disks have a bigger FAT than they really need to. These are
rejected if this option is not set.
If this is set to 1, mtools displays all-upper-case short
filenames as lowercase. This has been done to allow a behavior
which is consistent with older versions of mtools which didn’t
know about the case bits.
If this is set to 1, mtools won’t generate VFAT entries for
filenames which are mixed-case, but otherwise legal dos
filenames. This is useful when working with DOS versions which
can’t grok VFAT longnames, such as FreeDos.
In a wide directory, prints the short name with a dot instead of
spaces separating the basename and the extension.
If this is set to one (default), generate numeric tails for all
long names (~1). If set to zero, only generate numeric tails if
otherwise a clash would have happened.
If 1, uses the European notation for times (twenty four hour
clock), else uses the UK/US notation (am/pm)
Example: Inserting the following line into your configuration file
instructs mtools to skip the sanity checks:
Global variables may also be set via the environment:
Global string variables may be set to any value:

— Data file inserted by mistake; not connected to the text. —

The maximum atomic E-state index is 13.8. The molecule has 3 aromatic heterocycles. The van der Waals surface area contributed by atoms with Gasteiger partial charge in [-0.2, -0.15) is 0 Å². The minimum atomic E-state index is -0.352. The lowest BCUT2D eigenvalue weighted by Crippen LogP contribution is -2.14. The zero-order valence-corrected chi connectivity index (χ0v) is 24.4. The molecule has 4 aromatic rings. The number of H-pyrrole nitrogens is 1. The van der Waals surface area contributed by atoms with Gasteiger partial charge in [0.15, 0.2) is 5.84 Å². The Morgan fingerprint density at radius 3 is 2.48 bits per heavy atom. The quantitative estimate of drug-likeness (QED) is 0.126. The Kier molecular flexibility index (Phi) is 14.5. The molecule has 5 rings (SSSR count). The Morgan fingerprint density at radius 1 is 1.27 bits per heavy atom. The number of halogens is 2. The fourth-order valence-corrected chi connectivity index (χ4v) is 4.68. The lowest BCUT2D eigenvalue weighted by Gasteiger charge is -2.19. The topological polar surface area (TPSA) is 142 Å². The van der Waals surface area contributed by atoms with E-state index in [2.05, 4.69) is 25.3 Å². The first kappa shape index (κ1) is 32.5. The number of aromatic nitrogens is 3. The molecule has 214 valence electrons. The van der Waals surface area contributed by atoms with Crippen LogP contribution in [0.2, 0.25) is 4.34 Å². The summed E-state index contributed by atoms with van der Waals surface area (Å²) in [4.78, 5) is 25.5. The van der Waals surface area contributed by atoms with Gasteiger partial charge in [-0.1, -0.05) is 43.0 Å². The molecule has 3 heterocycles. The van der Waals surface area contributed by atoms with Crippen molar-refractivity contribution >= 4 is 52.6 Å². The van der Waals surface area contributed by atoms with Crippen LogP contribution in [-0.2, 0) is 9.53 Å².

The format used for printing dates of files. By default, is dd-
Per drive flags and variables
Per drive flags and values may be described in a drive section. A drive
section starts with drive "driveletter" :
Then follow variable-value pairs and flags.
This is a sample drive description:
Disk Geometry Configuration
Geometry information describes the physical characteristics about the
disk. Its has three purposes:
The geometry information is written into the boot sector of the
newly made disk. However, you may also describe the geometry
information on the command line. See section mformat, for
On some Unices there are device nodes which only support one
physical geometry. For instance, you might need a different node
to access a disk as high density or as low density. The geometry
is compared to the actual geometry stored on the boot sector to